It is said that the only constant in life is change. The world turns and us with it. We all change roles and jobs and sometimes partners. I never realized my life would spin so fast when often it felt as though time moved so slow. But these days there are moments when the world swerves so rapidly I feel I must grab onto the nearest proverbial light pole even as I wonder who that older woman is reflected in that storefront window. It doesn’t seem fair that the moment I begin to truly appreciate something in life, time snatches it away to make it suddenly a thing of the past.
Transitions are never clearer than in the faces of our loved ones. My children’s baby faces have morphed into the faces of young adults that sometimes cause me to double take. I can still see them in there, those beloved cherub cheeks and laughing eyes. But their expressions are those of older, wiser beings. On the other end, our elders are slowly leaving us and I realize I am becoming one of the next generation of elders. How can I still feel so young when all of the signs tell me otherwise? I color the white from my hair every eight weeks because I don’t recognize that emerging face under the fading hairline. I am certain that vanity is only a small part of that but perhaps I am just denying that face in the mirror. It’s not right to try to stop time but then I do not always see it that way. I see it as me aging on my terms. Other times I feel as old as the hills, dragged down by my own worry or guilt or just plain fatigue.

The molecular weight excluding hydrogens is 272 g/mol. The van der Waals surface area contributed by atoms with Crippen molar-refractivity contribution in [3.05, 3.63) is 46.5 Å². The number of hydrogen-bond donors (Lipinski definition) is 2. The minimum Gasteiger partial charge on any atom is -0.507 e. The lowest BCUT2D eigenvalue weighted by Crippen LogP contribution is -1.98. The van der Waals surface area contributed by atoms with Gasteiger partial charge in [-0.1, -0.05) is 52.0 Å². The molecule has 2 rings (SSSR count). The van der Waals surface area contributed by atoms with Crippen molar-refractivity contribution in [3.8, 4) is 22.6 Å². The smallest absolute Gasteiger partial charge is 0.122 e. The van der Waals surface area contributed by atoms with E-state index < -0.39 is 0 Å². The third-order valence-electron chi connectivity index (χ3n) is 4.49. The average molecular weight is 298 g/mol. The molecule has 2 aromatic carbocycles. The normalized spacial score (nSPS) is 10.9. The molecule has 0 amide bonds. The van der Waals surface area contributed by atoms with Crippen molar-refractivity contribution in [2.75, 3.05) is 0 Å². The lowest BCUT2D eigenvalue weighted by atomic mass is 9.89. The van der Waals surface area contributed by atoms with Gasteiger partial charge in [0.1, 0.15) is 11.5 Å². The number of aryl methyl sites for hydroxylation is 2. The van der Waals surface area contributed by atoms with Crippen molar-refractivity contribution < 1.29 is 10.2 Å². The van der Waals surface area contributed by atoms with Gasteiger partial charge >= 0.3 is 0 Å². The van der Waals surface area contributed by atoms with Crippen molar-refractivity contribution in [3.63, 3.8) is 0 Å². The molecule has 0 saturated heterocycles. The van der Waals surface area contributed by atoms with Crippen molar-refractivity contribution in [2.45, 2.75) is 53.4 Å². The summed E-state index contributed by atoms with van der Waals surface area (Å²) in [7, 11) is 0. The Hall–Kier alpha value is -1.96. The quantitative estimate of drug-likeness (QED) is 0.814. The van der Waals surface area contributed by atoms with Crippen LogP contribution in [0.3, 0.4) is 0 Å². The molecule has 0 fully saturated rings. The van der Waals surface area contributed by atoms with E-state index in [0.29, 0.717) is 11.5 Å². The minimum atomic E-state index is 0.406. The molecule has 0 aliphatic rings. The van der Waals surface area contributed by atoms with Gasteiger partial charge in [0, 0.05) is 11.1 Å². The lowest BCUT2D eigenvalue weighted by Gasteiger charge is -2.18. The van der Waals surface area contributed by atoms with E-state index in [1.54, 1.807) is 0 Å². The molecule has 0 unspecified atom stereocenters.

Still as I glance over my shoulder I sometimes wonder who that tall handsome young man is about to marry his long time sweetheart or that beautiful young woman navigating love and life in this brave and scary new world. They can’t be mine. I am far too young. They are far too old. I have not fully accepted that this transition and the hundreds of other transitions before this have occurred but there is no disputing the evidence.
Yet transitions are good too, they can be very good. They can spin one from a scary, stressful life situation to a calmer one and thank goodness for that. Like changing horses on a Ferris wheel, the ride can be bumpy or smooth. And here is the beauty of life’s transitions. For better or worse and despite of or in spite of all of my life’s transitions, I am still alive. I have been gifted with two children, a boy and a girl, a man and a woman. Two I can teach and two I can learn from. Two I can love and two I can fear for. But I am not ready. I’m not ready for this life transition. They cannot be gone from my cozy, safe nest so soon. But that is how change happens. Constantly. Dispassionately. Relentlessly. Sometimes I struggle to keep up.
In what felt like a blink of an eye, I was pregnant, I gave birth, I was a young mother, I was an older mother, sometimes a good mother and sometimes a not so good one. Then it was time to send them out into the world. Now I need to look to myself as they look forward into their own lives. That’s a transition too. When I was a childless young woman I only thought about myself and my needs and then for the past three decades I thought about my children’s needs. The world turns again. The human experience is a thorny and wondrous thing. How did I get to this place? That journey is a reflection for another day.
For now I gaze at the Pacific sky, at the fast moving clouds that blink with brilliant moments of sun illuminating the spring awakening. Another transition. I wash my glass until the red wine stain is gone but like all residue, it leaves a shadow. Our past leaves the residue of all of our experiences as well, our thoughts and deeds, our actions. Our sins.
I can mourn these transitions or I can celebrate them. I can dance to the music of transitions; David Bowie’s “Changes”, Al Stewart’s “Time Passages” and I can toast them with my residue stained red wine glass. But secretly I am still coming to terms with all of them. I am grateful for all the moments with my children I have been gifted with and I will try to let go of that little kernel of sadness and loss lodged next to my heart as I move forward. Perhaps the next transition will take care of that.